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Spalding's Commercial College Commercial Department
      
     The Course of Study in this Department is the development of more than thirty-four year's experience, is especially adapted to the wants of the times, having been prepared by men of large and varied experience as practical Accountants and Teachers, and is systematically arranged upon a broad and comprehensive basis, in which theory and practice are most happily combined,  and has recently been greatly improved by the addition of new work, involving many interesting and valuable features, so that it now comprises a wider range and greater variety of practical work than can be found in any other Western Business College.

     It tolerates no superfluous study, but deals with living facts; comprising Book-keeping, by Single and Double Entry, Actual Business Practice, Banking, Spelling, Rapid Calculations, Business Correspondence, Lectures on the Science of Accounts, Commercial Law, Political Economy, Insurance, Banking, General Laws of Trade, and Laws of Health.

     We firmly believe that a Student must thoroughly understand the principles which underlie the Science of Book-keeping before he attempts to keep Books.  Hence, our Students are first thoroughly instructed in the principles of Book-keeping, using our own Text-Book on Book-keeping, which is without doubt, the most practical, progressive, and instructive work in use.  It is in thie Department, that the Student lays the foundation for his Business Education.

     The work in Book-keeping in this Department comprises fifteen Sets of Books.  The Student is first thoroughly drilled in the principles of Journalizing simple transaction, which become harder and more complex as he advances.
     He is then taught how to Open, Journalize, Post, take a Trial Balance, and Close the books for a Business carried on by a Single Proprietor.


Mr. G. E. SPALDING.

     During the remainder of his work in this Deaprtment, he is made familiar with Partnership Sets, Commission Sets, Six Column Journal Sets, Changing Books from Single to Double Entry, and last of all, to test his proficiency in what he has gone over, to make a complete Set of his own.


Mr. F. J. KIRKER.

           The first half hour, each day, is spent in talks on Book-keeping and rapid drills in Addition, Multiplication, etc.  After completing the prescribed work in the Business Theory Department, in a satisfactory manner, and passing the required Examinations, the Student passes to the Actual Business Department where the actual duties of the Office are learned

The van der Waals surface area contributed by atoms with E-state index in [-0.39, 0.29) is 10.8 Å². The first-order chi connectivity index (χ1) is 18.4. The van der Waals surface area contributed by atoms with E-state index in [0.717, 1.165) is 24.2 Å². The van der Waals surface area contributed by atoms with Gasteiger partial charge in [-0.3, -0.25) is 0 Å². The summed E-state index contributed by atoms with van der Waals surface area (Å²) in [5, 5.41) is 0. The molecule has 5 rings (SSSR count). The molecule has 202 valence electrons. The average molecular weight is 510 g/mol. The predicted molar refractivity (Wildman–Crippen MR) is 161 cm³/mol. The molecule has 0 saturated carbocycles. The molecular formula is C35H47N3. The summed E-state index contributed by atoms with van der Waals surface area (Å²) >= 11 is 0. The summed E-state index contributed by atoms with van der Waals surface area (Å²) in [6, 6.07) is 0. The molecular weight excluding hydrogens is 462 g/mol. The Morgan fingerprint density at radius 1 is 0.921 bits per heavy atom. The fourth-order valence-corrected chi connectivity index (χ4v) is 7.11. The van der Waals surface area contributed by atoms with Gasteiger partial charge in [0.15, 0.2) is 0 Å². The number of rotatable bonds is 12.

by practice, thus enabling the Student to go from the College with a practical knowledge of business usages and requirements.
     The instruction in the Actual Business Department is divided into two parts:  one comprising three Sets of Business Practice, and the other the Office Work.
     In the first part, the Student acts as a customer of the various Offices while carrying on his work.  In the Second part, the Student acts as Bill Clerk, Book-keeper, Cashier, and Manager of the various Offices, always commencing at the lowest position and working up to the highest.  As a Merchant, the Student buys, sells, and consigns Merchandise; draws Checks, Drafts, opens Bank Accounts, makes Deposits, discounts Notes, has Checks certified, receives and answers Telegrams and Letters, in fact, performs all the Office and other work which devolves upon practical Merchants and Accountants.
     After completing the Business Practice Sets the Student enters upon the Office Work, which is made intensely interesting and practical by means of the superb equipment of the Department, which consists of elegant Office and Bank Furniture and Fixtures, and all needed Books, Blanks, Forms, Telegraph Instruments, Typewriters, Book Typewriters, etc., etc.  The following Business Houses are represented in our Office Work:
     College National Bank, Real Estate Office, Exchange National Bank, Wholesale House, Retail Exchange, Telegraph Offices, Frieght Office, Students' Bank, Wholesale Syndicate, Central Commission Company, Commercial Agency, and a Clearing House, the first and only one in the West operated in a Business College, being carefully modeled after the Kansas City Clearing House.  In all of the Offices only the most perfect and latest methods of keeping Books are used.
A Currency representing Gold, Silver and Paper Money is the circulating medium, and every attention is paid to detail, so as to make the instruction practical and real.  Over thirty different Business Forms are used by the Students.  What the Student learns to do is precisely what he will be required to do when he enters a Wholesale or Retail House or Bank.


Mr. F. C. SPALDING.

In addition to receiving a sound theoretical foundation in Book-keeping, our Students devote from four to five months to actual practical work, and are thrown upon their own resources, which practically prepares them for their subsequent duties.

Telegraph Department ~ Commercial Department ~ Typing and Shorthand ~ Tuition

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